In a letter to The Detroit News, the director of the Wayne County Great Start Collaborative states, “There is no higher return on investment than on money spent on the education and care of children before they reach kindergarten[.]”

This is an abuse of economic analysis. The argument comes from a study arguing that a dollar of spending on early childhood education results in $16 in overall societal gains. These multiplier studies are misleading.

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The analysis would make it appear that any multiplier higher than a dollar would justify the spending of the dollar. This is incorrect — the actual cost is whatever that dollar would have been spent on. As I wrote before: You can’t drop a dollar on the sidewalk without it having an echo somewhere. The dollar would have had a multiplier before it was taken to spend on preschool.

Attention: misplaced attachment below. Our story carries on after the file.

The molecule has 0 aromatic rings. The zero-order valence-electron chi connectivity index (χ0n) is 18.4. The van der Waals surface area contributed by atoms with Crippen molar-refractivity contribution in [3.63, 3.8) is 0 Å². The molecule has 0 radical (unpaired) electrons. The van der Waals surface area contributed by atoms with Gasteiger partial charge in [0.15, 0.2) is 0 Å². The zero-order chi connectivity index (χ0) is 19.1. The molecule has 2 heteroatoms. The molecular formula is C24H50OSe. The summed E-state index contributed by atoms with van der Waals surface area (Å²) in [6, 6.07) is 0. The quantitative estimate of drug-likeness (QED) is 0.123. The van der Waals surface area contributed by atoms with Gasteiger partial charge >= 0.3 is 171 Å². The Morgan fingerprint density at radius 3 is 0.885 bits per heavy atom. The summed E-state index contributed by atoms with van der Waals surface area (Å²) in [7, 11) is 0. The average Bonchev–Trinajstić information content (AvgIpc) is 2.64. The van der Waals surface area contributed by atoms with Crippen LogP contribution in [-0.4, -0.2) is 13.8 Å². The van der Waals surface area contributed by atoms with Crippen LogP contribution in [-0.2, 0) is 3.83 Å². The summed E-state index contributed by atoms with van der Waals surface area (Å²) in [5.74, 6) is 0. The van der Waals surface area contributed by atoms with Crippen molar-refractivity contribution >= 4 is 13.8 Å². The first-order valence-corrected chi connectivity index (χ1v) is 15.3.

These multiplier analyses may show which dollar can make the loudest echo, but it provides no economic justification for taking the dollar from someone in the first place.

Yet they remain a common ploy, being used to justify all kinds of government programs from art subsidies to the embarassing RASCO development.

Multiplier analyses should only be used to present to people who are voluntarily interested in donating to a preschool, but they should not be used to justify taxpayer spending.

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